Alleyn thought that nothing would give him more pleasure than to seize Dr. Baradi and Mr. Carbury Glande by the scruffs of their respective necks and crash their heads together.

He said apologetically. “Well, you see, we’re on holiday.”

“Quite,” said Baradi and the conversation languished.

“I think you told us,” Baradi said casually, “that you have friends in Roqueville and asked if we knew them. I’m afraid that I’ve forgotten the name.”

“Only one. Garbel.”

Baradi’s smile looked as if it had been left on his face by an oversight. The red hairs of Glande’s beard quivered very slightly as if his jaw was clenched.

“A retired chemist of sorts,” Alleyn said.

“Ah, yes! Possibly attached to the monstrous establishment which defaces our lovely olive groves. Monstrous,” Baradi added, “aesthetically speaking.”

“Quite abominable!” said Glande. His voice cracked and he wetted his lips.

“No doubt admirable from an utilitarian point-of-view. I believe they produce artificial manure in great quantities.”

“The place,” Glande said, “undoubtedly stinks,” and he laughed unevenly.

“Aesthetically?” Alleyn asked.

“Always, aesthetically,” said Baradi.

“I noticed the factory on our way up. Perhaps we’d better ask there for our friend.”

There was a dead silence.

“I can’t think what has become of that man of mine,” Alleyn said lightly.

Baradi was suddenly effusive. “But how inconsiderate we are! You, of course, are longing to rejoin your wife. And who can blame you? No woman has the right to be at once so talented and so beautiful. But your car? No doubt, a puncture or perhaps merely our Mediterranean dolce far niente. You must allow us to send you down. Robin would, I am sure, be enchanted. Or, if he is engaged in meditation, Mr. Oberon would be delighted to provide a car. How thoughtless we have been!”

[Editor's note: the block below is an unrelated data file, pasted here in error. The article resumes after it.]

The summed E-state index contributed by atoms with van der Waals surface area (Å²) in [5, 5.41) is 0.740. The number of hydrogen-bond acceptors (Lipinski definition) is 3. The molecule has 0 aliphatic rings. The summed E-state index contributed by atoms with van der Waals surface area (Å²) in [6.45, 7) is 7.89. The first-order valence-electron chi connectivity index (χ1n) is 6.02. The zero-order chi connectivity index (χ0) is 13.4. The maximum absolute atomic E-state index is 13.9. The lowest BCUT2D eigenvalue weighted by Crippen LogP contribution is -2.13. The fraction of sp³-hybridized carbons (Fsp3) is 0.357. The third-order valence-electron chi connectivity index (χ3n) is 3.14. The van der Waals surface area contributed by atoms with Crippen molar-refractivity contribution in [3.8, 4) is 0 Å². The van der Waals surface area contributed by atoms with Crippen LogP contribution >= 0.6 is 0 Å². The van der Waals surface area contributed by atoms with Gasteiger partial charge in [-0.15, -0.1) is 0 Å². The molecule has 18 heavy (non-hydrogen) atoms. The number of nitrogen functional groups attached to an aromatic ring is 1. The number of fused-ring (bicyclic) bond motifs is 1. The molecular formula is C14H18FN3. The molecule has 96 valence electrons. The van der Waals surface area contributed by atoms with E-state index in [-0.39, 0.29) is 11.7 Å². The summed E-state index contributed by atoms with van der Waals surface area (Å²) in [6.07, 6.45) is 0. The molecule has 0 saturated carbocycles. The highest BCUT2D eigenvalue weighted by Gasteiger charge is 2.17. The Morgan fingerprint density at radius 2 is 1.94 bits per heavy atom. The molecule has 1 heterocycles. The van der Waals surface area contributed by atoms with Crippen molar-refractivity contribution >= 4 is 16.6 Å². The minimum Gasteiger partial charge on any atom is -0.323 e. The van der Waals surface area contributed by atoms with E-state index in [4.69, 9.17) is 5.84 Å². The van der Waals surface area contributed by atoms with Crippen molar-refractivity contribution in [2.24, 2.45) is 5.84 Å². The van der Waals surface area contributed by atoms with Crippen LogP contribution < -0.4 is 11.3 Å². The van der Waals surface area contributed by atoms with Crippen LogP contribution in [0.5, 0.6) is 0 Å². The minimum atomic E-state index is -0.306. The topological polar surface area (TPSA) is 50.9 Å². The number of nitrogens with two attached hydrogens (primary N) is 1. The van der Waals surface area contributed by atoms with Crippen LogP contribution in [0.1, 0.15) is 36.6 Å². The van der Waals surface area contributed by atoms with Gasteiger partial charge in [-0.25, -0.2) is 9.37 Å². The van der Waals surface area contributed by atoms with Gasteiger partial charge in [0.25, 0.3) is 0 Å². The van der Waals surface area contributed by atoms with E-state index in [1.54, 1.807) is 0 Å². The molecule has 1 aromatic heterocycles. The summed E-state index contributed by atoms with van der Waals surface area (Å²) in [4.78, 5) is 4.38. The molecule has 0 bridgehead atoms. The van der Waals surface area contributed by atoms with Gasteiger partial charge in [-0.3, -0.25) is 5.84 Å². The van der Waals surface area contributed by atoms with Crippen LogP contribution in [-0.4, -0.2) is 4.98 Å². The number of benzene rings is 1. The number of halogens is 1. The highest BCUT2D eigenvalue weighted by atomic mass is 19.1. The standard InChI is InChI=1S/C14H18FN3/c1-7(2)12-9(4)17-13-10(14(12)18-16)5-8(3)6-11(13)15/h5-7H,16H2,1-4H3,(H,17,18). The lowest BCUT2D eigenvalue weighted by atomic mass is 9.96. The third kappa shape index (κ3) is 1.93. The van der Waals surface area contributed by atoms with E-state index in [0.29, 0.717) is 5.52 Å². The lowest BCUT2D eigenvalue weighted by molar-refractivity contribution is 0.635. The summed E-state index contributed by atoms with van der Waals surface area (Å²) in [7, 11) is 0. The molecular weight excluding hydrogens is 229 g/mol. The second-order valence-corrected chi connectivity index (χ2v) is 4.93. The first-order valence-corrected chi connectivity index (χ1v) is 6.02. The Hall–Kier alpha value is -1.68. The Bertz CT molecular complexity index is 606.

This, Alleyn realized, was final. “I wouldn’t dream of it,” he said. “But I do apologize for being such a pestilent visitor. I’ve let my ruling passion run away with me and kept you hovering interminably. The car will arrive any moment now, I feel sure, and I particularly want to see the man. If I might just wait here among superb books I shan’t feel I’m making a nuisance of myself.”

It was a toss-up whether this would work. They wanted, he supposed, to consult together. After a fractional hesitation, Baradi said something about their arrangements for the afternoon. Perhaps, if Mr. Allen would excuse them, they should have a word with Mr. Oberon. There was the business of the nurse — Glande, less adroit, muttered unintelligibly and they went out together.

Alleyn was in front of the plan two seconds after the door had shut behind them.

It was embellished with typical medieval ornaments — a coat of arms, a stylized goat and a great deal of scroll-work. The drawing itself was in two main parts, an elevation, treated as if the entire face of the building had been removed, and a multiple plan of great intricacy. It would have taken an hour to follow out the plan in detail. With a refinement of concentration that Mr. Oberon himself might have envied, Alleyn fastened his attention upon the main outlines of the structural design. The great rooms and principal bedrooms were all, more or less, on the library level. Above this level the Château rose irregularly in a system of connected turrets to the battlements. Below it, the main stairway led down by stages through a maze of rooms that grew progressively smaller until, at a level which must have been below that of the railway, they were no bigger than prison cells and had probably served as such for hundreds of years. A vast incoherent maze that had followed, rather than overcome the contour of the mountain; an architectural compromise, Alleyn murmured, and sharpened his attention upon one room and its relation to the rest.

It was below the library and next to a room that had no outside windows. He marked its position and cast back in his mind to the silhouette of the Château as he had seen it, moonlit, in the early hours of that morning. He noticed that it had a window much longer than it was high and he remembered the shape of the window they had seen.